What’s on the minds of Linn’s readers about expertizing?
Linn’s reader Walter Robidoux wins one of two prizes in the December U.S. Stamp Notes cartoon caption contest for a 2014 Batman stamp with this nonphilatelic line reflecting 75 years of crime fighting and still more to go. The next contest will be announced in Linn’s Feb. 9 issue.
Shown are three different shades of the 1938 8¢ Martin Van Buren stamp, all printed by plate number 24302, first sent to press in 1953. They illustrate some of the many color varieties that can be found on Presidential series stamps that were current from 1938 until the mid-1950s.
There are a great many inexpensive varieties to be found on United States stamps. These examples are scarce but do not get Scott listings and do not generate much interest from collectors.
I’m enjoying the questions that have been coming in from Linn’s readers regarding various facets of expertizing United States and other stamps.
We’ll look at a few of these questions in this column and at others in future columns in this series.
I welcome more questions. They can be sent to me by e-mail at firstname.lastname@example.org, or via postal mail at Box 1125, Falls Church, VA 22041-0125.
Archie McKee asks, “What constitutes a variety?”
He amplifies this question with: “I am working on a project using the R8 set of the Peoples’ Republic of China concerning color. My problem is I am trying to look at what I am/was calling color varieties. But what qualifies? Observable color? Different ink composition? What do you call a faded stamp for instance? They certainly show color differences to the eye, to analytical devices, etc. Is this even a minor variety?”
This is an important question because precise definitions matter.
In the broadest terms, a “variety” is anything that departs from the normal. But as a philatelic term, a “variety” is a stamp that departs from the normal because of something that occurred back in the production process. It might be something intentional or unintentional.
If a color is changed after production — for example, due to contact with a chemical in water used to soak a used stamp from an envelope, or due to prolonged exposure of a mint stamp to light — it is an alteration and does not qualify as a philatelic variety.
If submitted for expertizing, such a stamp will be returned with a certificate stating the stamp was altered, meaning that the change occurred after the stamp was produced.
This matters because production varieties often have additional value, which can range from rarities such as the 1918 24¢ Jenny Invert airmail error (Scott C3a) at one end of the spectrum, to stamps such as those shown nearby at the other end of the spectrum.
The latter varieties are so minor that they do not receive catalog recognition. Note I did not say they are common. In fact, they are anything but common. The problem, value-wise, is that despite being rather scarce, they are not of interest to many collectors, and the prices for them reflect that.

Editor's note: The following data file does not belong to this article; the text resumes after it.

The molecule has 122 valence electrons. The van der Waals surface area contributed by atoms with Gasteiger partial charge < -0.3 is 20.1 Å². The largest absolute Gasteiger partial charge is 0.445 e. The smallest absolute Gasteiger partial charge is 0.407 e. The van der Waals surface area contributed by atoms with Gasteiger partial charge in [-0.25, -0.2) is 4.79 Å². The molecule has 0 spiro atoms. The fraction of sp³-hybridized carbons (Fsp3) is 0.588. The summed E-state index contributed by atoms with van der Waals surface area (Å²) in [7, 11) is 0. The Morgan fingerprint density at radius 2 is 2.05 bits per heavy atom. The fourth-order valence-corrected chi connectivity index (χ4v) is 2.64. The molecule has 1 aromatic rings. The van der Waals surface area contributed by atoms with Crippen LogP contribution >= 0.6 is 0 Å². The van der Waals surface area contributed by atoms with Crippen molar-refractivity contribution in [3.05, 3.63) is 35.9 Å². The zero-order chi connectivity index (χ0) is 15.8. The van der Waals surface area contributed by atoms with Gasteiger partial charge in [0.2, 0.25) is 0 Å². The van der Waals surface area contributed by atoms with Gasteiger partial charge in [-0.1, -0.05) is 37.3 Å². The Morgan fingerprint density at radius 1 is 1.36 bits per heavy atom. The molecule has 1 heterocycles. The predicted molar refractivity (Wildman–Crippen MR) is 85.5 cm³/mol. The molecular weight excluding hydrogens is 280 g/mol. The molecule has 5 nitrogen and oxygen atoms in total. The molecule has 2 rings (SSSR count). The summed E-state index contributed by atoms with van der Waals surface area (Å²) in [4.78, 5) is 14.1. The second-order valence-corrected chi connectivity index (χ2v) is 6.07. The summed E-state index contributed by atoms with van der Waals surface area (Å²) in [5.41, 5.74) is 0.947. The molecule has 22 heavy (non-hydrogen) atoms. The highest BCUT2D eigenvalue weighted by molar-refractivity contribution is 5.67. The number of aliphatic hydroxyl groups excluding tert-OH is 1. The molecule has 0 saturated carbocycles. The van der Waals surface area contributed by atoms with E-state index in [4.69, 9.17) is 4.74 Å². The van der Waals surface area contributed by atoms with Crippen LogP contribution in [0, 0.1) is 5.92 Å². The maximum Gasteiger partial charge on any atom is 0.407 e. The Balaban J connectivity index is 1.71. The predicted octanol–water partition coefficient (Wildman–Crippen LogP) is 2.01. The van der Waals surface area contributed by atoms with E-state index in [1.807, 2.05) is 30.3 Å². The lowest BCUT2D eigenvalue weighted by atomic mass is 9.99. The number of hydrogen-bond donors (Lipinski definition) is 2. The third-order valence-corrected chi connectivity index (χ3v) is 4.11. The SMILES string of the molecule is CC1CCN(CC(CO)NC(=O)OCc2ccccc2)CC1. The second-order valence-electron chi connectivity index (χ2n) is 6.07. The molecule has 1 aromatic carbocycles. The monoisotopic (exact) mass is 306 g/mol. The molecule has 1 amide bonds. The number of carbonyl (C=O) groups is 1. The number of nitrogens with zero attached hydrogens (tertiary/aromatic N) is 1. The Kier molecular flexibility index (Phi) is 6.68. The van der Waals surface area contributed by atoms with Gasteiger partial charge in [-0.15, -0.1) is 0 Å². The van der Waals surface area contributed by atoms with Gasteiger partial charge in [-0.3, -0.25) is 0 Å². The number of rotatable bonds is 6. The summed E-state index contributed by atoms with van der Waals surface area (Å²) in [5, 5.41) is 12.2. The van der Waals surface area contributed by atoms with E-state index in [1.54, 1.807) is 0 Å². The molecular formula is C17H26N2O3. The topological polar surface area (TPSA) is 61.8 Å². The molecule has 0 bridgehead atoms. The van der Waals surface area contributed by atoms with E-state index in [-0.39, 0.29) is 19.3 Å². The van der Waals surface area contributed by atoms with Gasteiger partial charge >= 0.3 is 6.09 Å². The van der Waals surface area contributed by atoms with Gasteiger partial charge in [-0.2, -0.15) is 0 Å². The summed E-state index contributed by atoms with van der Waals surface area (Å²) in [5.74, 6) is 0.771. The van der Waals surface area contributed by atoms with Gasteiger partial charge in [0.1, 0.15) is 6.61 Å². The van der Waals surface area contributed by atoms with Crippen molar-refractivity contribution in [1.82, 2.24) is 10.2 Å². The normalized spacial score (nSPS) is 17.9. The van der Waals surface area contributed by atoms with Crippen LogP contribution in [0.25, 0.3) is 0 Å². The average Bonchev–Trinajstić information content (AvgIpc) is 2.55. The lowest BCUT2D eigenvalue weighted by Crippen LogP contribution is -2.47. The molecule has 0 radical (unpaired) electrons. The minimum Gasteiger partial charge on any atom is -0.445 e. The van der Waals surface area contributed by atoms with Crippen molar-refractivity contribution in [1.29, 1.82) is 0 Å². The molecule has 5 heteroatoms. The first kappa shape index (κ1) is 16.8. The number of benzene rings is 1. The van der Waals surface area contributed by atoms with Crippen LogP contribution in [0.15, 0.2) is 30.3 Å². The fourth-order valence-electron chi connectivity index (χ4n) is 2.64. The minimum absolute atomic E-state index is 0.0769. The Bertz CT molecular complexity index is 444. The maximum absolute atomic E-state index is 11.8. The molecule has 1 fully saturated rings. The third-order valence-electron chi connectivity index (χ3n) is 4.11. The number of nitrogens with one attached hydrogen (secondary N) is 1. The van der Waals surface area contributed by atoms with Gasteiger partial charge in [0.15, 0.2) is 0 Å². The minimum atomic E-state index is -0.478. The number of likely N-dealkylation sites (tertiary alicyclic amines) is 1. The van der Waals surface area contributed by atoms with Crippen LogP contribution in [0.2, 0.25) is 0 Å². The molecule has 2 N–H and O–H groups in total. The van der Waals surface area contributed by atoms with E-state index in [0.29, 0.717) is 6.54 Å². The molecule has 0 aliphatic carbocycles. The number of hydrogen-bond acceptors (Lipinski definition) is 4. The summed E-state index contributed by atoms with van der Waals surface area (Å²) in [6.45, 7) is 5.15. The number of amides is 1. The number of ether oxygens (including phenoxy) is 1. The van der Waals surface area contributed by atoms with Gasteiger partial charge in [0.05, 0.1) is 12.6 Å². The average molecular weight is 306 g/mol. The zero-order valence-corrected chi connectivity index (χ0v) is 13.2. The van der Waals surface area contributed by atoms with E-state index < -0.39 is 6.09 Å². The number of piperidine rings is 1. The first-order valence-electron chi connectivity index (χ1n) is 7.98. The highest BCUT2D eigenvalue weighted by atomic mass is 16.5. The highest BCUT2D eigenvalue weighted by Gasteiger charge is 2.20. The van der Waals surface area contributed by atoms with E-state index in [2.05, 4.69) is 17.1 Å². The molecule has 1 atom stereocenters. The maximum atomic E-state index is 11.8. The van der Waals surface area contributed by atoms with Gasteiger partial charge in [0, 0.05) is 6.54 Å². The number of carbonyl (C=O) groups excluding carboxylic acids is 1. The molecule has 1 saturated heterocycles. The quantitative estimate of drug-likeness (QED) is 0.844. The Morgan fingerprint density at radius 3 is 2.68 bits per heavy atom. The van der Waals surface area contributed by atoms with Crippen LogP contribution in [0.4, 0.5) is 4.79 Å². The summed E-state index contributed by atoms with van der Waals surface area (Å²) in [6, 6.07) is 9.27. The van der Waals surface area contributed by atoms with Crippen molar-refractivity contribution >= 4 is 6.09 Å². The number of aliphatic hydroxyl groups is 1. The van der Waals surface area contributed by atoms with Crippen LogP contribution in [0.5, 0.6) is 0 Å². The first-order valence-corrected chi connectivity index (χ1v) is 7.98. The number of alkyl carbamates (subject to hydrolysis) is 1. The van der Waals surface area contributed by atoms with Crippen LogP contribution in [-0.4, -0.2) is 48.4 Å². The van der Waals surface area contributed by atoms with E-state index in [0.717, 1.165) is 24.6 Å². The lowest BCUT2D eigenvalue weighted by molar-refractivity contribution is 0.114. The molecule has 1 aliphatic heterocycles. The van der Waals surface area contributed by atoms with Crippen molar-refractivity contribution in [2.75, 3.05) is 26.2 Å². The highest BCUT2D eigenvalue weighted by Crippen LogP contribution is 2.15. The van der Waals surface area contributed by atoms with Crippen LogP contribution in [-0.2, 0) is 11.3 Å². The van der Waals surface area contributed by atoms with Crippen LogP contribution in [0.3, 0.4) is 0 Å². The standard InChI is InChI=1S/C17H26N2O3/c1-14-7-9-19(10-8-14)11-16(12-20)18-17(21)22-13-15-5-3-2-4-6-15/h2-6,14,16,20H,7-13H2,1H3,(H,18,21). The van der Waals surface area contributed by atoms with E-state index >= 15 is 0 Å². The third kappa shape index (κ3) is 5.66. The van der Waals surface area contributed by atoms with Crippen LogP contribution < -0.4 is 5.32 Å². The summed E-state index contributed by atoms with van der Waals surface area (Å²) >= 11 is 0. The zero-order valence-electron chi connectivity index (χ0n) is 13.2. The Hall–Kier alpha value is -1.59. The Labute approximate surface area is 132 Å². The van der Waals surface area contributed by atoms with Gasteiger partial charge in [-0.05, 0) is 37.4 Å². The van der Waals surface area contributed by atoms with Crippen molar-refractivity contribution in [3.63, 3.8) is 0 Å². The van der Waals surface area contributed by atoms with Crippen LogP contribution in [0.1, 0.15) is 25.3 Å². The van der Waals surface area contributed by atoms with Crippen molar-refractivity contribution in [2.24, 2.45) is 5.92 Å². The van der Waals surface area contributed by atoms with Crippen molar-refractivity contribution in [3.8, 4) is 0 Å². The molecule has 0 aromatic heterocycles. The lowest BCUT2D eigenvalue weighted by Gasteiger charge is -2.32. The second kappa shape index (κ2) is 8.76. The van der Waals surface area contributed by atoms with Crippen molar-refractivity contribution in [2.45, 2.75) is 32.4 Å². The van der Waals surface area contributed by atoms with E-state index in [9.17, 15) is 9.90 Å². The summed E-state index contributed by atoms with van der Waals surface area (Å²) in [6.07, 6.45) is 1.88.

So, to state it in a different way, in general terms, a variety is any variation from normal regardless of cause or effect, while in philatelic terms, a variety has to have a production-related cause and explanation.
This doesn’t mean that alterations can’t or shouldn’t be collected. To my mind, they are attractive both visually and as a puzzle to be solved.
Including them on extra pages with a few notes about what they are makes an album more interesting, especially if there are some genuine EFOs (errors, freaks and oddities) as well.
In fact, the difference between EFOs and alterations can be a subject for debate, and expertizing can be a useful tool to get the matter sorted out.
A lighter color or one that appears washed out, for example, might have a production cause, such as too little ink on the press, or it might be an alteration.
Without subjecting the stamp to comparison with known normals using expensive technology, the best we can do sometimes is an educated guess.
For common stamps that have low catalog values, it would not seem to be worth the cost of such analysis, unless the reviewer is conducting a scholarly study.
A related question comes from Leila Wadington. She refers to an earlier column in this series (Linn’s, Aug. 25, 2014) that showed two 30¢ Presidential series plate blocks, with the stamps in one block having a significantly different blue color than the other.
Wadington asks, “Since both blocks have plate number 22165, how can they be different colors?
The answer is that plate 22165 of the 30¢ Theodore Roosevelt stamp (Scott 830) was used to produce nearly 100,000 sheets of 400 stamps starting in 1938 through 1944.
Ink batches for all the Presidential stamps changed over the life of the series from 1938 to 1954. Thus, the same plate number may be found with many different shades.
An example from a different Prexy stamp, the 8¢ Martin Van Buren (Scott 813), is shown nearby.